# Selective Precipitation Chemistry Problem

## Homework Statement

A solution of $AgNO_{3}$ is added to a solution containing 0.100 M $Cl^{-}$ and 0.100 $CrO_{4}^{2-}$.

What will be the concentration of the less soluble compund when the more soluble one begins to precipitate?

## Homework Equations

Ksp AgCl = $1.82 x 10^{-10}$
Ksp Ag2CrO4 = $1.2 x 10^{-12}$

## The Attempt at a Solution

So, by calculating for their molar solubilities, I would know which one would precipitate first (which one is more soluble or less soluble)

(2x)^2 (x) = Ksp Ag2CrO4
x=Molar solubility of Ag2CrO4 = 6.69 x 10^-5 M
(x)(x) = Ksp AgCl
x= Molar solubility of AgCl = 1.35 x 10^-5 M

Thus, Ag2CrO4 is more soluble and AgCl is the less soluble compound.

Now, how will I find the concentration of the less soluble compound when the more soluble one begins to precipitate?

Please guide me. Here's my attempt for a solution.

The more soluble compound, Ag2CrO4 will begin to precipitate at this Ag+ concentration

[Ag+]^2 [CrO42-] = Ksp Ag2CrO4
[Ag+] = sqrt( Ksp Ag2CrO4 / [CrO42-] ) = 3.46 x 10^-6 M

Now, how would I find the concentration of AgCl in the solution? Again, here is my attempt:

I think, I should substitute the Ag+ concentration at the formula

[Ag+][Cl-] = Ksp AgCl

, But, is the Cl- concentration that I will get equal to the concentration of AgCl in the solution? I'm very confused. :(. Anyway, here's an attempt:

[Cl-] = Ksp AgCl / [Ag+] = 5.26 x 10^-5 M

I mean, the answer CAN be plausible since the concentration seemingly decreased. Is it correct guys?

I think what I am having problem with is that why would the concentration of AgCl be equal to the equilibrium conc of Cl- ?

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Anyone here who can help me? Our test didn't include anything like this (thank god), but anyway, I still feel the need to learn this kind of stuff. It looks simple but I still can't be certain about this.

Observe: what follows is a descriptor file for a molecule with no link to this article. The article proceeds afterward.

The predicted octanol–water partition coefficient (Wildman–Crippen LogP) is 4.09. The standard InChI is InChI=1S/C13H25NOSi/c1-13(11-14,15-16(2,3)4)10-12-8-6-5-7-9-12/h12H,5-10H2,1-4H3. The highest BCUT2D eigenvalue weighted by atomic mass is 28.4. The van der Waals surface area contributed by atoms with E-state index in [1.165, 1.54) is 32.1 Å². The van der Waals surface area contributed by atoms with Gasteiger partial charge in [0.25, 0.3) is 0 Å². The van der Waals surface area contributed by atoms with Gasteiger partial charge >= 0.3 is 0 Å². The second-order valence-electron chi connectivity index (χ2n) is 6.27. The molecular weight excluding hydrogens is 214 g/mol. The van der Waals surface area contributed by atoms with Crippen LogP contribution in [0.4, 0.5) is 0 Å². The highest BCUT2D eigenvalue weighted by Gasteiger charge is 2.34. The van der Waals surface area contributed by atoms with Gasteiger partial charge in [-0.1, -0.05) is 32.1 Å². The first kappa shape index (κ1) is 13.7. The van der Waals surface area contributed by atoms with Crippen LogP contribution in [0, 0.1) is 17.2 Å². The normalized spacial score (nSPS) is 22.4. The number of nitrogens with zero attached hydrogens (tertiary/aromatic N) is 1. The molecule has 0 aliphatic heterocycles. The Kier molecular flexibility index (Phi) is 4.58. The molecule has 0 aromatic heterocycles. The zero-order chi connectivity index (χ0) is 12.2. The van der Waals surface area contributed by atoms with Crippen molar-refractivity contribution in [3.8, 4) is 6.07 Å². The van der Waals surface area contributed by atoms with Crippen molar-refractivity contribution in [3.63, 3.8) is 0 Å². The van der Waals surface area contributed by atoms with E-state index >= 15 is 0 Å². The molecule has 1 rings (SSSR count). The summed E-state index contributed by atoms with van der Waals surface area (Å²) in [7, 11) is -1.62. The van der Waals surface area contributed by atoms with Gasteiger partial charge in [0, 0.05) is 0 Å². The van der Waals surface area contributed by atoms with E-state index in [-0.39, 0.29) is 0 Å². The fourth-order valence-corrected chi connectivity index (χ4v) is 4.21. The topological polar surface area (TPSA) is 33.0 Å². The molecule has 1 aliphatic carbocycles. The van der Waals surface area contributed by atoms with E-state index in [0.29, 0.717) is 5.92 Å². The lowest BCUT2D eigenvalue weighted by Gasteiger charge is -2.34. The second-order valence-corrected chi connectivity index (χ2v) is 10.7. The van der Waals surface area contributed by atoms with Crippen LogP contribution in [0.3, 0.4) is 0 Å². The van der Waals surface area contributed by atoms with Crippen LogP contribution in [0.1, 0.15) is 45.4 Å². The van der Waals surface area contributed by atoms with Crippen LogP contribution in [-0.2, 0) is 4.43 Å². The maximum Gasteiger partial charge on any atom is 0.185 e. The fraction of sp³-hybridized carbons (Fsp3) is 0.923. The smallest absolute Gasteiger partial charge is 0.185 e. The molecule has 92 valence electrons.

Borek
Mentor
Sorry, somehow I missed your post earlier.

What you did is correct. I guess the wording of the problem is wrong - it is a classic question, asked every year everywhere, and it always asks about concentration of the ion (Cl- here) and not "compound". Compound is ambiguous in this context which is why you are confused.

1 person
Sorry, somehow I missed your post earlier.

What you did is correct. I guess the wording of the problem is wrong - it is a classic question, asked every year everywhere, and it always asks about concentration of the ion (Cl- here) and not "compound". Compound is ambiguous in this context which is why you are confused.

Oh. Truth be told, I was wacking my head finding a similar problem in text books & internet and like you said, it's concerned only on the final equilibrium concentration of an ion. Thanks.

I guess it's time to suggest to our institute to revise their laboratory manual, or at least their self-assesment questions. It has become more of a confusion rather than a help.

Again, thank you very much. :)